Digital age=digital tools. There are many digital tools at your fingertips to get your music out there to fan and industry folks alike. Whether trying to share some mp3s with parents or get your electronic press kit out to a media outlet, any family musician with basic business know-how needs to be on these sites.
- WiggleNation – A new kindie-centric social network
- Jitterbug.tv – A family music destination with videos and streaming music
- MySpace – Their music pages are still considered valuable
- TopSpin – Music marketing tools and a retail channel creator tool
- Last.fm – Internet radio destination to upload albums to
- Pandora –Streaming music site that now accepts kids’ music
- ArtistData – Publishes artist info across multiple sites and social networks
- OurStage – Compete in music competitions, send EPKs to venues, booking agents, and record labels. There is no children’s vertical on this site, but you can submit your songs to the genre your music matches up best to. (My own recommendation)
- PumpAudio – Submit your music to be licensed for film, TV and commercials
- SonicBids – Official Kindiefest sponsor, and a great resource for getting a gig. Post your EPK and get exposure to the 20,000 promoters on the site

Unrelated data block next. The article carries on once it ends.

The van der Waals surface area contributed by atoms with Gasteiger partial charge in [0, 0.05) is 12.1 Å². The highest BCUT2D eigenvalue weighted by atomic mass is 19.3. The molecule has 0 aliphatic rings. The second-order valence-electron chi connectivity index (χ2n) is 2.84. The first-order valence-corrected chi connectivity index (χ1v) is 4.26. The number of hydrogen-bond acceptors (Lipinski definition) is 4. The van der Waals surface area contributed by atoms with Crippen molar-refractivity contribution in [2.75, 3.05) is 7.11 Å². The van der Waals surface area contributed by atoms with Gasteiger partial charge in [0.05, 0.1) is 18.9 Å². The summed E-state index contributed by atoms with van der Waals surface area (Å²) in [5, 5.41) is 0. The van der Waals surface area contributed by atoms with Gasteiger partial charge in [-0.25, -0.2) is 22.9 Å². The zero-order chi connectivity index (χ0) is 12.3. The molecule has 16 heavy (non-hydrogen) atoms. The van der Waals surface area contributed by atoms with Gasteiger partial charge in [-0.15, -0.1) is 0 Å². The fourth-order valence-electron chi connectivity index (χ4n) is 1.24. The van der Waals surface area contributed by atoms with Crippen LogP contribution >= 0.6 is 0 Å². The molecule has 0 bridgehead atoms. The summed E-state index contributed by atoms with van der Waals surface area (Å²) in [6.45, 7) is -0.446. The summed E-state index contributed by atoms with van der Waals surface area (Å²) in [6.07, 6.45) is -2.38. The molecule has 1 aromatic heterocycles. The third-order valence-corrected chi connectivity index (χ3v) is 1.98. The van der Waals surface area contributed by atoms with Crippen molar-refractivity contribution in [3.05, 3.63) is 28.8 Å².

Make it easy for editors. Press releases should be mini stories. That makes it easy for the editors to turn it into an interesting feature. And don’t overload them with gimmicky packages or too many copies of your album. One simple album is all they need. You can even send an electronic press kit over email.
In 2010, the possibilities for distribution are unique. Big Boxes like Target can be a challenge, as they tend to stick to TV and licensed kids’ titles. Instead, think outside the category to places like your local teacher’s shop or a local natural grocer. These are places where your consumers are shopping, but may not have realized they needed your music until they saw it in this store. When distributing digitally, outside of the obvious places like iTunes and Amazon, consider places like KIDOS and the aforementioned TopSpin.
Everything is marketing!Yes, at the end of the day, everything you do is marketing your brand. From the little fan you hugged at the library show to the great performance you gave at a festival to the guy on the airplane who you explained your music to. But, the most important marketing of all is the music itself. If you don’t make sincere, honest music you believe in, then that will show.
These are, of course, just a few of the many insightful thoughts coming out of the Kindiefest panels. If you missed out, I recommend you attend next year, not only for the panels, but for the knock-out performances from the many artists selected to showcase their original talent. See you next year!
* Photos by Stefan Shepherd